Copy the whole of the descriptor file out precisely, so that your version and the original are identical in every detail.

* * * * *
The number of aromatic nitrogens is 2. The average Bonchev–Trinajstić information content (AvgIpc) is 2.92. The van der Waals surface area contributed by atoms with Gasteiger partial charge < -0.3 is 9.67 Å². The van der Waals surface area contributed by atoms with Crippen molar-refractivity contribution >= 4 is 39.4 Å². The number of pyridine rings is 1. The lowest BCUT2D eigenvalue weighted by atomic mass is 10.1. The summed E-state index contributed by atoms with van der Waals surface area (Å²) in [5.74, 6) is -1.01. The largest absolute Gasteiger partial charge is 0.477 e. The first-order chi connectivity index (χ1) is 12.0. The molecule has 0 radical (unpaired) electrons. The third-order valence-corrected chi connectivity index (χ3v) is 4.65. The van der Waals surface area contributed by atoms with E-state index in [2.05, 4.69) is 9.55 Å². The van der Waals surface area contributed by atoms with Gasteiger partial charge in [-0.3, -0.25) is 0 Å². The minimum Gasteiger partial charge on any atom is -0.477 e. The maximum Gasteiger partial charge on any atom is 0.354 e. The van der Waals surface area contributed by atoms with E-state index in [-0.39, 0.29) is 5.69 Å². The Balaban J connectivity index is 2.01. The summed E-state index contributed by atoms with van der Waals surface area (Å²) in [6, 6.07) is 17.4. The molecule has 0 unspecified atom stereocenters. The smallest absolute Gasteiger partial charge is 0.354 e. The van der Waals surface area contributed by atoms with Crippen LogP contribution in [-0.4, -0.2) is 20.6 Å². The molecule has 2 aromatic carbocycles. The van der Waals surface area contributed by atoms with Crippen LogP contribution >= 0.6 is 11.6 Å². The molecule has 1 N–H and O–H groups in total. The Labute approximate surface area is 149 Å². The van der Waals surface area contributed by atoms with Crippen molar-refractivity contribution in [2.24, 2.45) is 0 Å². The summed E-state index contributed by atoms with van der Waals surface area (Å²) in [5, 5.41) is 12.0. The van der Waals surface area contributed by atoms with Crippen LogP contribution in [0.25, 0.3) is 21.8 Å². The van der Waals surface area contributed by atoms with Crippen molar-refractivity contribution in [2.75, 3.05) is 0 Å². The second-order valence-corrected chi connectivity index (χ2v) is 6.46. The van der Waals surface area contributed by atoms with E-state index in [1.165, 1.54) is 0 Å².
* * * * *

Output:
The number of aromatic nitrogens is 2. The average Bonchev–Trinajstić information content (AvgIpc) is 2.92. The van der Waals surface area contributed by atoms with Gasteiger partial charge < -0.3 is 9.67 Å². The van der Waals surface area contributed by atoms with Crippen molar-refractivity contribution >= 4 is 39.4 Å². The number of pyridine rings is 1. The lowest BCUT2D eigenvalue weighted by atomic mass is 10.1. The summed E-state index contributed by atoms with van der Waals surface area (Å²) in [5.74, 6) is -1.01. The largest absolute Gasteiger partial charge is 0.477 e. The first-order chi connectivity index (χ1) is 12.0. The molecule has 0 radical (unpaired) electrons. The third-order valence-corrected chi connectivity index (χ3v) is 4.65. The van der Waals surface area contributed by atoms with E-state index in [2.05, 4.69) is 9.55 Å². The van der Waals surface area contributed by atoms with Gasteiger partial charge in [-0.3, -0.25) is 0 Å². The minimum Gasteiger partial charge on any atom is -0.477 e. The maximum Gasteiger partial charge on any atom is 0.354 e. The van der Waals surface area contributed by atoms with E-state index in [-0.39, 0.29) is 5.69 Å². The Balaban J connectivity index is 2.01. The summed E-state index contributed by atoms with van der Waals surface area (Å²) in [6, 6.07) is 17.4. The molecule has 0 unspecified atom stereocenters. The smallest absolute Gasteiger partial charge is 0.354 e. The van der Waals surface area contributed by atoms with Crippen LogP contribution in [-0.4, -0.2) is 20.6 Å². The molecule has 2 aromatic carbocycles. The van der Waals surface area contributed by atoms with Crippen LogP contribution >= 0.6 is 11.6 Å². The molecule has 1 N–H and O–H groups in total. The Labute approximate surface area is 149 Å². The van der Waals surface area contributed by atoms with Crippen molar-refractivity contribution in [2.24, 2.45) is 0 Å². The summed E-state index contributed by atoms with van der Waals surface area (Å²) in [5, 5.41) is 12.0. The van der Waals surface area contributed by atoms with Crippen LogP contribution in [0.25, 0.3) is 21.8 Å². The van der Waals surface area contributed by atoms with Crippen molar-refractivity contribution in [2.75, 3.05) is 0 Å². The second-order valence-corrected chi connectivity index (χ2v) is 6.46. The van der Waals surface area contributed by atoms with E-state index in [1.165, 1.54) is 0 Å².